Sibling partnerships in the rock & roll world have produced some enduring music, but have also been punctuated with acrimonious volatility. For every loving Karen and Richard Carpenter team, there’s been explosive yin yang relationships that have resulted in fisticuffs to go along with the gold records. From The Everly Brothers and The Beach Boys (alright, it was mostly cousin Mike Love who strained familial ties) to The Kinks (Ray and Dave Davies) and Oasis (Noel and Liam Gallagher), brothers in music are no different than brothers in life – they tend to fight.

And Jim and William Reid, the sibling creators of 1980s-90s psychedelic punk poppers The Jesus and Mary Chain are no exception. By the time the Scottish rockers called it quits in 1999 after six albums and worldwide acclaim, there was little brotherly love between vocalist Jim and guitarist William.

“After each tour we wanted to kill each other, and during the final tour we tried,” Jim Reid said in a 2006 interview.

But a few years of decompression away from the pressures of touring and recording apparently set their relationship back on an even keel, and in 2007, the Reids announced the reformation of the band.

It helped that there was a resurgence of interest in the band’s music – including the song “Just Like Honey” from their classic 1985 debut album Psychocandy being prominently featured in the 2003 Sofia Coppola film Lost in Translation, and the 2006 remastering and repackaging of all their albums. The coming out took place at the Coachello Festival in 2007, and featured Lost in Translation star Scarlett Johansson singing with them on “Just Like Honey.”

The band that helped return guitar rock to popularity amid the synth-pop explosion of the mid-1980s – paving the way for Oasis, Blur and Suede to take over the airwaves in the subsequent decade – was back. The funny haircuts and sullen attitude were trimmed down for 21st-century optimization, but the music was as hard hitting as ever, capturing the essence of The Jesus and Mary Chain’s sound.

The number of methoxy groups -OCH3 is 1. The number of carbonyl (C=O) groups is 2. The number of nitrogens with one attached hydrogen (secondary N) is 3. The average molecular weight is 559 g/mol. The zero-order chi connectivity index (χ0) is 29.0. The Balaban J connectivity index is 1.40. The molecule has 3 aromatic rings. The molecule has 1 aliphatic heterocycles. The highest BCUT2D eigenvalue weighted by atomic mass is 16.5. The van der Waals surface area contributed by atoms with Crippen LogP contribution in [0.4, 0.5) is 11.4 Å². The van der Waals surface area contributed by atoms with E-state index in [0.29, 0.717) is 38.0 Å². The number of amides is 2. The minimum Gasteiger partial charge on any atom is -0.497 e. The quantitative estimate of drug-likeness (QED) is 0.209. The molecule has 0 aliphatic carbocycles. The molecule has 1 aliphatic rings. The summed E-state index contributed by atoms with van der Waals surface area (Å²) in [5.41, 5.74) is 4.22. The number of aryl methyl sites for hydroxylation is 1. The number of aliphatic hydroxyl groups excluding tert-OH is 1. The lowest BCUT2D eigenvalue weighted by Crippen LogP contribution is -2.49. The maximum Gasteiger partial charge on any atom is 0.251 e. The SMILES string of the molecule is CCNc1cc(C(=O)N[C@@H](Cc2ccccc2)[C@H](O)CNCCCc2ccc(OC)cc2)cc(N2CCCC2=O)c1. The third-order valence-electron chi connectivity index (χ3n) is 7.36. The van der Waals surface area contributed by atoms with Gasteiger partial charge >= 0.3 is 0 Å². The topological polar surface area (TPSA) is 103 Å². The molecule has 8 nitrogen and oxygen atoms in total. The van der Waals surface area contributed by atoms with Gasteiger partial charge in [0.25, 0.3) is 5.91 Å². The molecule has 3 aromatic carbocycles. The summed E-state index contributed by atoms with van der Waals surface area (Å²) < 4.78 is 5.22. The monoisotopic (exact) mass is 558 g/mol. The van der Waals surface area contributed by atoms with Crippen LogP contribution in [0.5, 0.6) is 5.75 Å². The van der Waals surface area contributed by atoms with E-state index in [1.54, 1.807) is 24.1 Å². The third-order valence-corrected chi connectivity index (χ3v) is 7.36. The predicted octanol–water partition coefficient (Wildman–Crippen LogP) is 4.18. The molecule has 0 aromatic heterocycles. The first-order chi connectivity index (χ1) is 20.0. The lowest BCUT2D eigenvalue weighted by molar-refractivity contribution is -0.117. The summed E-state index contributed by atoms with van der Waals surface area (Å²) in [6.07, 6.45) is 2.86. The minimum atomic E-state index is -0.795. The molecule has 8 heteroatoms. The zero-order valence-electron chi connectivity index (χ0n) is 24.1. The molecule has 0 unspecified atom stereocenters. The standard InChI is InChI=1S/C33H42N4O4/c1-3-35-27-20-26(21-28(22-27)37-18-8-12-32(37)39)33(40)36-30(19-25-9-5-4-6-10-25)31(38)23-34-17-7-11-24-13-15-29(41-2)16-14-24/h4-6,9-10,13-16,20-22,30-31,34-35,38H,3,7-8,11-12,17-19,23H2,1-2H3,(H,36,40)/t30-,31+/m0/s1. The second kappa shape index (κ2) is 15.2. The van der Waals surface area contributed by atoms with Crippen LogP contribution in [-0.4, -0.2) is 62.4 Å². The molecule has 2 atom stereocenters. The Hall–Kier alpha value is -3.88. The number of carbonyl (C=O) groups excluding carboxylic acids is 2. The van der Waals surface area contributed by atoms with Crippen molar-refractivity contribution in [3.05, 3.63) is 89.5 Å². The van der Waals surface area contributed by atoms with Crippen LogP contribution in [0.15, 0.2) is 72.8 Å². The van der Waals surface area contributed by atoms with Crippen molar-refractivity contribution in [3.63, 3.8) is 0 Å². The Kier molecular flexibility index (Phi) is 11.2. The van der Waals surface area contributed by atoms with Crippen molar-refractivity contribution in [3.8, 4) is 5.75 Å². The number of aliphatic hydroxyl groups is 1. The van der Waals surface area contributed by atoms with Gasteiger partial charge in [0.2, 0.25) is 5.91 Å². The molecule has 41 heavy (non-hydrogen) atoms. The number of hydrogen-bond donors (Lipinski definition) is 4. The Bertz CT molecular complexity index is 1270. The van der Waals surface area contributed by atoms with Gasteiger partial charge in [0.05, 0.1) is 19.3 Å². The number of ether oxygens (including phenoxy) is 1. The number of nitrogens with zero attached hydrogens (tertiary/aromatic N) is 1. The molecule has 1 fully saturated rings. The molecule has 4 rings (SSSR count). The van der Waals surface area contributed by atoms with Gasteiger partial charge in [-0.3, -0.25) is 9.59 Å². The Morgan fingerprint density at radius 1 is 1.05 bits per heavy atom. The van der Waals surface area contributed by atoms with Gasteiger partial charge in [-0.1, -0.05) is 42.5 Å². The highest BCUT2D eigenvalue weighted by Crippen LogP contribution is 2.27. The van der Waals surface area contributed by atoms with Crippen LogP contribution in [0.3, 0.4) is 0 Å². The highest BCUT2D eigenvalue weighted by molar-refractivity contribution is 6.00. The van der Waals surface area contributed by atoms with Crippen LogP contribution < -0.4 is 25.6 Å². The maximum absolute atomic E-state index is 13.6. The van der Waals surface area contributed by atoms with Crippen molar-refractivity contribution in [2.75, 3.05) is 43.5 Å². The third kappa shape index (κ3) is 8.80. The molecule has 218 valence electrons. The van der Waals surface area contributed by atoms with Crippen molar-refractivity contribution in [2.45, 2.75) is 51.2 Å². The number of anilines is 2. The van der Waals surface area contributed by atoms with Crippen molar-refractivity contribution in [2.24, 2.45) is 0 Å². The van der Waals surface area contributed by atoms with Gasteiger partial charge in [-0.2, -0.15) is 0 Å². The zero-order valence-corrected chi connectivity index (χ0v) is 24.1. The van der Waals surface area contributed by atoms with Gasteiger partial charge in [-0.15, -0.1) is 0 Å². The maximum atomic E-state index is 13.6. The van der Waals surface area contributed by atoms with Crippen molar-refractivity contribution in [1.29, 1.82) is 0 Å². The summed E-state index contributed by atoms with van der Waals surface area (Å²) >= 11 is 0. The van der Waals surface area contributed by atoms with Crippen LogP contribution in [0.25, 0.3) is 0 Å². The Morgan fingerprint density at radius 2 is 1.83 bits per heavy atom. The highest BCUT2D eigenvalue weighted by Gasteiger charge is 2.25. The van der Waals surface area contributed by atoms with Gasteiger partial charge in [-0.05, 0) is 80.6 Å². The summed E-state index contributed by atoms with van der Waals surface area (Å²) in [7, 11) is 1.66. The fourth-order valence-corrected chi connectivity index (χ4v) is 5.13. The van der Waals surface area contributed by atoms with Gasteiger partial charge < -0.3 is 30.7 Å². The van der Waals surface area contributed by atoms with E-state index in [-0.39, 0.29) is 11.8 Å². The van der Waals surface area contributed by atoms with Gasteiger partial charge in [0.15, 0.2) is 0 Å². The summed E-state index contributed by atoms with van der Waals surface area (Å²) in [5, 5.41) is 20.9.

Saying they were inspired by The Sex Pistols and the punk movement of the 1970s, the Reids spent five years living hand to mouth while they perfected their craft outside Glasgow before debuting the band in 1984. What set them apart was combining the three-chord sounds of favorites like The Ramones and the Velvet Underground with pure pop music based on the early 1960s hits of Phil Spector and The Beach Boys.

According to the All Music guide, those disparate aesthetics converged: “equal parts bubblegum and formless guitar distortion, their sound both celebrated pop conventions and thoroughly subverted them.”

Since reforming, the Reids have stuck to occasional touring, with new music being hinted at but so far not realized.

“We have a bunch of new stuff. There’s been this album that everyone has talked about. We want to do it but I guess everyone knows what it’s like between my brother and myself. We disagree about where and how to record the album and what songs should be on the album. Now, we seem to be on the same wavelength to some degree. It’s looking more likely now that there will be an album,” Jim Reid told an interviewer earlier this year.

Album or not, it’s the band’s timeless greatest hits (in an alternative world sense – they never really experienced major chart success) that has most fans jazzed at the return of the Jesus and Mary Chain. When the band continues their comeback with two shows in Tel Aviv this week – October 18 and 19 at the Barby Club – will the Reids be more like brothers in arms or brothers bearing arms? That uncertainty will only add to the excitement of seeing one of the best sibling partnerships back in business.

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